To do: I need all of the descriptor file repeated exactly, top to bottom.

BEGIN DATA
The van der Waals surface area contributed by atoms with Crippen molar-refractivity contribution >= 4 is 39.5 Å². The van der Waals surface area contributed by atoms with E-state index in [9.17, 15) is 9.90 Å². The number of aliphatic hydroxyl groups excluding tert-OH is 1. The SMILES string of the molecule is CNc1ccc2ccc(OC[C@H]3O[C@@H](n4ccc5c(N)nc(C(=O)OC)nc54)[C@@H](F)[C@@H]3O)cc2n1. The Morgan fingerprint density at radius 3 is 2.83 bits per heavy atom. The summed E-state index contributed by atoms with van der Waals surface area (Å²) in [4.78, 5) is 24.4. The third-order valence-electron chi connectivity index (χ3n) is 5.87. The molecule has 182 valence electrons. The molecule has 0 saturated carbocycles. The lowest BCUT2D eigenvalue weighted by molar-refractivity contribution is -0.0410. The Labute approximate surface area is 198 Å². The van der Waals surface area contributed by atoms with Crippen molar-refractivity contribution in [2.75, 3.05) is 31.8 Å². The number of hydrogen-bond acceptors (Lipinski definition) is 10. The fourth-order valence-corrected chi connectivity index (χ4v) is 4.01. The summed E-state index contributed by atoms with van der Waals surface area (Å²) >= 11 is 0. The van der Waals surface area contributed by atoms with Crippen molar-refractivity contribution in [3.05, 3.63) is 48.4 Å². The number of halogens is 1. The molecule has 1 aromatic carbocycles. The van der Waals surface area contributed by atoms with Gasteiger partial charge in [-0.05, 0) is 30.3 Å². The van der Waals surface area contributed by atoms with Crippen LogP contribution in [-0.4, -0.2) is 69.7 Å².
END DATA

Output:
The van der Waals surface area contributed by atoms with Crippen molar-refractivity contribution >= 4 is 39.5 Å². The van der Waals surface area contributed by atoms with E-state index in [9.17, 15) is 9.90 Å². The number of aliphatic hydroxyl groups excluding tert-OH is 1. The SMILES string of the molecule is CNc1ccc2ccc(OC[C@H]3O[C@@H](n4ccc5c(N)nc(C(=O)OC)nc54)[C@@H](F)[C@@H]3O)cc2n1. The Morgan fingerprint density at radius 3 is 2.83 bits per heavy atom. The summed E-state index contributed by atoms with van der Waals surface area (Å²) in [4.78, 5) is 24.4. The third-order valence-electron chi connectivity index (χ3n) is 5.87. The molecule has 182 valence electrons. The molecule has 0 saturated carbocycles. The lowest BCUT2D eigenvalue weighted by molar-refractivity contribution is -0.0410. The Labute approximate surface area is 198 Å². The van der Waals surface area contributed by atoms with Crippen molar-refractivity contribution in [2.75, 3.05) is 31.8 Å². The number of hydrogen-bond acceptors (Lipinski definition) is 10. The fourth-order valence-corrected chi connectivity index (χ4v) is 4.01. The summed E-state index contributed by atoms with van der Waals surface area (Å²) >= 11 is 0. The van der Waals surface area contributed by atoms with Crippen molar-refractivity contribution in [3.05, 3.63) is 48.4 Å². The number of halogens is 1. The molecule has 1 aromatic carbocycles. The van der Waals surface area contributed by atoms with Gasteiger partial charge in [-0.05, 0) is 30.3 Å². The van der Waals surface area contributed by atoms with Crippen LogP contribution in [-0.4, -0.2) is 69.7 Å².